Next time you’re feeling anxious try turning on your favorite song or something that brings up warm nostalgic feelings. Calming meditation music and sound baths can also be an intensely therapeutic experience if you have a quiet space to listen. Learn more about sound bathing in this previous post: What is Sound Bathing? How Can it Help Enhance Your Life?
Essential oils have recently gained popularity but have been used medicinally for centuries. These oils are created using high amounts of plant extracts. It takes several pounds of each plant to create a single bottle of essential oil.
Just like cooking with specific plants/ herbs helps to heal the body physically, the inhalation of these highly concentrated plants/ herbs helps to heal the body mentally. Aromatherapy is most commonly distributed to the body through a diffuser, topically with a carrier oil, or through an inhaler.
Because essential oils are made with such a high plant content it’s important to use quality oils made from plants that aren’t grown with pesticides or chemicals. There are a lot of overpriced MLM oil companies that have given essential oils a reputation for being expensive. No shame to those companies, but not everyone can afford a 5ml bottle for $20+ bucks (personally raises hand).
It’s very tempting to grab a bottle of oil at the grocery store, but chances are the quality just isn’t there. My go to source for essential oils is Eden’s Garden. They are extremely affordable and hold a very high quality content. This female owned company produces chemical free oils with ethically sourced plants.
My go to oils for anxiety are lavender, and Eden’s Garden tranquility blend.
Naturopathy is a medical system that uses alternative therapies to heal the body. These therapies work well to help treat anxiety due to their calming therapeutic nature. This form of alternative medicine uses massage, acupuncture and herbal remedies.
Much of our stress is held within the tissues and joints of the body long after we think this stress may be gone. During times of stress and anxiety muscle tissue tightens causing tension. Prolonged muscle tension can cause knots and chronic pain within the body. Getting a massage helps to loosen the muscles and release endorphins to calm the body.
Don’t worry about the cost of getting a massage. Most massage therapy schools offer free or highly affordable massages by their students under the watchful eye of teachers.
If needles and therapeutic touch aren’t your cup of tea try herbal remedies like tea, CBD oil or homeopathic tinctures. A combination of all three in your daily routine can help to keep anxious feelings at bay. For particularly anxious times I personally take a few drops of Rescue Remedy. This natural stress relief is made from an herbal blend of therapeutic flowers. It’s what I use when experiencing severe anxiety or a panic attack. Within a few minutes it helps to calm me down without any psychoactive or sedative side effects.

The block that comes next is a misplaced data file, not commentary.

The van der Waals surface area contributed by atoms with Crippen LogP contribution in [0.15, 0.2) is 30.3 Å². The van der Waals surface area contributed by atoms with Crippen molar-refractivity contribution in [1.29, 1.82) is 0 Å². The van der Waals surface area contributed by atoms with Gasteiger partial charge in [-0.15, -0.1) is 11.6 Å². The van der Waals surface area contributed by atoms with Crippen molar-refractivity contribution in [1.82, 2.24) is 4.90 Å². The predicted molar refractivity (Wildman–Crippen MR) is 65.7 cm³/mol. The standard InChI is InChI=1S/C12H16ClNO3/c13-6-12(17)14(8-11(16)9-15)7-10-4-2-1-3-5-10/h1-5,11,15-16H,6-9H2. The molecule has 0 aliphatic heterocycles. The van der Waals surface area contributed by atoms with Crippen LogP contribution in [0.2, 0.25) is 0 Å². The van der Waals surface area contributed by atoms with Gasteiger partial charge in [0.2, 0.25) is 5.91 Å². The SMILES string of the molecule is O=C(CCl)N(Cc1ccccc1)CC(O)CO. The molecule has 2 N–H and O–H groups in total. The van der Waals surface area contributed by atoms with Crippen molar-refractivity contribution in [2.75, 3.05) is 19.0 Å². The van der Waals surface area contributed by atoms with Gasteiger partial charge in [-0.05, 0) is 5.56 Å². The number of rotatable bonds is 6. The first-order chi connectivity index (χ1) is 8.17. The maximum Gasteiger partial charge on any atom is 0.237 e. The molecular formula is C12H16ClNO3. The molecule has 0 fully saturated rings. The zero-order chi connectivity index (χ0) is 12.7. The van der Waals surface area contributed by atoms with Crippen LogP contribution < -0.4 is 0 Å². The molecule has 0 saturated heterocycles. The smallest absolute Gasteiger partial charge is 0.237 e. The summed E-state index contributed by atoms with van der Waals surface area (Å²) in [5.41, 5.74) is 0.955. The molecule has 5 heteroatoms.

Stimulation is everywhere in our modern world so it’s often hard to escape. Did you know overstimulation could very well be the driving factor for your stress and anxiety? Registered Phycologist Olivia Brouillette states:
Overstimulation, or sensory overload, is when your senses are just completely overloaded with information, making it difficult (or sometimes near impossible) to fully process the information you are receiving. This type of overstimulation is often seen in what we often call highly sensitive people (or HSP for short).
Highly sensitive people tend to know a lot about overstimulation. We need some time alone, in our own private spaces in order to recharge, process, and collect ourselves after a stressful period, or after overstimulation.
We are overstimulated by social media, the news and way too much screen-time in particular. The constant need to be doing something or staying busy is most likely linked to being connected to everyone at all times. We no longer find tranquility or joy in simply being because we are a generation addicted to stimulation.
Try limiting social media, news and binge watching in your daily routine. You might be shocked to discover your anxiety decreases after only a week of implementing this practice. If you need background noise at home try lo-fi, jazz, or classical music instead of tuning on the television.
Sitting in the stillness alone with your mind can be very uncomfortable at first. You may find yourself reaching for your phone to absorb the discomfort, but try to resist by doing a less stimulating activity like journaling, yin yoga, or going for a walk. Putting down the phone and turning off the TV could very well help you discover a new hobby like gardening or painting. Both of which have extremely healing properties of their own!